Aug 31, 2011

Downtown Medicine Hat


I love living in downtown Medicine Hat.  It's quaint, it's great to walk around, it's built along a beautiful river valley, and it has lots of small town character in a quasi big city way.  I love how everything quiets down on the weekend.  I love that the buildings are unique and that you can find original stores and places that really define what make this small city of 60,000+ people special.  Places like LOCAL or the Monarch Theatre are just a 5 minute walk away. 

I love that I can make a living editing videos and shooting photography here.  I love that it still feels like there's room to grow.  I love that my perception of this place has shifted so dramatically from when I was a kid to when I came back after university.  For the moment, this small prairie city is a comfortable fit.
 





Aug 29, 2011

When Life Hits the Fan


Over the last two weeks it feels like it's been one thing after the after.  Even with a week off for holidays, I found myself just as busy and just as stressed out by the flurry of activity that I found myself in.  I like being busy, but as things start piling on top of each other and as the good begins to blur with the bad, well, let's just say that it doesn't take long before you feel like curling up in a ball on the floor.

My story starts on August 12, a Friday.  I was busy rushing to finish up some last minute photography projects before I welcomed a long awaited week off for holidays.  While I wrapped things up at the office, the real work began that evening as I tried to complete the final video for what had been a six week project involving various edits for the College.  Things didn't quite work out.

At 11pm I placed a call asking for an extension on the deadline as I had to be up first thing on Saturday morning to drive 500km for a wedding in Regina.  The project was temporarily shelved and I was off to Saskatchewan. 

The wedding was for my friends Daunean and Ian.  I had lived with Daunean in residence and the wedding proved to be the perfect excuse to bring all of us College West brats back together again.  While I find an excuse to see the film school gang at least once every year, the residence group is spread all over the place so are meetings are too few and far between.  It made the event that much more bittersweet and enjoyable.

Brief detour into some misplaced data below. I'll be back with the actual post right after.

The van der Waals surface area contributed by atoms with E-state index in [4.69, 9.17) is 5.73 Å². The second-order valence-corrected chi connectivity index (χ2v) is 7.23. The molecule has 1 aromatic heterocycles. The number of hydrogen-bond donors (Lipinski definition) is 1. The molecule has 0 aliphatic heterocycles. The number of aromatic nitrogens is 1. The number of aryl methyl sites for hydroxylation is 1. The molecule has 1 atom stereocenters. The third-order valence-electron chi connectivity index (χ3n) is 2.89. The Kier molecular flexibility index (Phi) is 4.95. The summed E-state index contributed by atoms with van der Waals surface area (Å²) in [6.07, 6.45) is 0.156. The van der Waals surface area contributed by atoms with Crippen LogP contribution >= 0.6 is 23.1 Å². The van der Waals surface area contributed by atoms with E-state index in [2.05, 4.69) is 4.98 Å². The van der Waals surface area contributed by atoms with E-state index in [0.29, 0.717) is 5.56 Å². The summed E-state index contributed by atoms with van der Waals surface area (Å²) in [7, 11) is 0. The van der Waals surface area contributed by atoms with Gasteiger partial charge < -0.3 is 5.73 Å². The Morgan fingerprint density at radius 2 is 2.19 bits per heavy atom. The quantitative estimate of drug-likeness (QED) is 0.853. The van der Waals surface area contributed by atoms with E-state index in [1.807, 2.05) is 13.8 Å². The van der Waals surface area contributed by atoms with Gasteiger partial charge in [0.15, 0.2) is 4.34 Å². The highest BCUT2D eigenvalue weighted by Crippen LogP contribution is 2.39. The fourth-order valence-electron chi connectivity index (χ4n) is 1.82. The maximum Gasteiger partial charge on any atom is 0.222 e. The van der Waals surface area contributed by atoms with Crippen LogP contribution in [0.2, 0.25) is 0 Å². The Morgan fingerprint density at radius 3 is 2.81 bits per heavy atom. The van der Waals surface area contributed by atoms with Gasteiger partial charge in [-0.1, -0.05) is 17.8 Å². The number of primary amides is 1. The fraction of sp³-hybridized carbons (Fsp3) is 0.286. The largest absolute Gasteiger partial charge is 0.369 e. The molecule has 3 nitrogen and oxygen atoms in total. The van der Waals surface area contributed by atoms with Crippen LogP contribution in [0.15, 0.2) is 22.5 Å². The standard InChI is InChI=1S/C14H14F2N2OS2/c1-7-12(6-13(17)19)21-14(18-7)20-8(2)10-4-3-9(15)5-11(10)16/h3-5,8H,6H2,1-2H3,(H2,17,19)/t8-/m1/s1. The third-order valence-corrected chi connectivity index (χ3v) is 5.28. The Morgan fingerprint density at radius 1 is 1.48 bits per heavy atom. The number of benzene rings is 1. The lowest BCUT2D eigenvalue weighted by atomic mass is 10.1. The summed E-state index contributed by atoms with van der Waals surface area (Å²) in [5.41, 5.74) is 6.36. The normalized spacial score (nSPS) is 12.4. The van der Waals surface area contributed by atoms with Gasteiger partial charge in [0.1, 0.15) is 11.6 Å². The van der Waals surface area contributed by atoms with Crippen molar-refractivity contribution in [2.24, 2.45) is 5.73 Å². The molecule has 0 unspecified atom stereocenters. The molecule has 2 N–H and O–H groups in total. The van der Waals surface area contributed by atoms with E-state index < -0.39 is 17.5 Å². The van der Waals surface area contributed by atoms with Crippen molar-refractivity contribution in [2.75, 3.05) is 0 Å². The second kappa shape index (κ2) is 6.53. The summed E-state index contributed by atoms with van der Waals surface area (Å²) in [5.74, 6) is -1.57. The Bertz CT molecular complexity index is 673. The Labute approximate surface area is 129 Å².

I awoke the next morning, hungover and exhausted.  There had been plans for a bonfire that evening, but after checking my emails and finding the new revisions for the College edit I had waiting back home I knew it wasn't in the cards.  It was the briefest trip I'd ever taken to Regina.  A whirlwind 24 hour visit with most of my time spent behind the wheel.

I was back in Medicine Hat on Sunday afternoon only to have my Jaguar start acting up.  As it turns out the drive was just as tiring for my car as a bit of tinkering confirmed that the throttle position sensor had officially conked out.  This was one of my worst fears as my early research when buying a Jaguar addressed this very problem.  The throttle position sensor isn't sold separately, but instead is sold as part of the entire throttle body assembly.  A part that costs over $2000 new.  Shit.  

To feel rushed through a wedding with editing work weighing on my mind is one thing, but then to be sidetracked by issues with my car is another.  I'm pretty handy and have done a lot of maintenance myself, but that Sunday there simply wasn't any time for me to do anything expect figure out what was wrong.  It was starting to feel like I wasn't going to be able to cross anything off my list as I had planned.  It was a late Sunday night spent editing.

Monday I had the College edits away and had some time to prepare for my friend Tyler to come and visit on Tuesday.  I was asked by my uncle to check on his house later in the week and so went to pick up keys at his place.  My aunt had been up in the cancer center in Calgary with what we found out later that week was a Pancreatic Neuroendrocrine Tumor.  The cancer speculations that began at the end of June had taken everyone by surprise, and as I was swept up in my busiest time of year with edits, I struggled with how something so heavy had come out of nowhere.   My aunt is back home for the time being as they explore possible treatments.

My cousin Leslie has been writing about the experience on her site.

By the time Tuesday came along I was thinking I could finally kill some time with my car before relaxing that evening with my old film school friend.  That wasn't the case.  Final revisions for the College edits came in and I was rushing to make changes for a now overdue project.  I was still rendering when Tyler arrived, but the hangout was welcome.

My phone began beeping on command first thing Wednesday morning as there was a problem. I wasn't even surprised at this point.  There were incompatibility issues with the College edits and their software.  More hours were spent rendering as I bounced between work and playing host, but later that afternoon the project was completed, delivered, and finally off of my plate.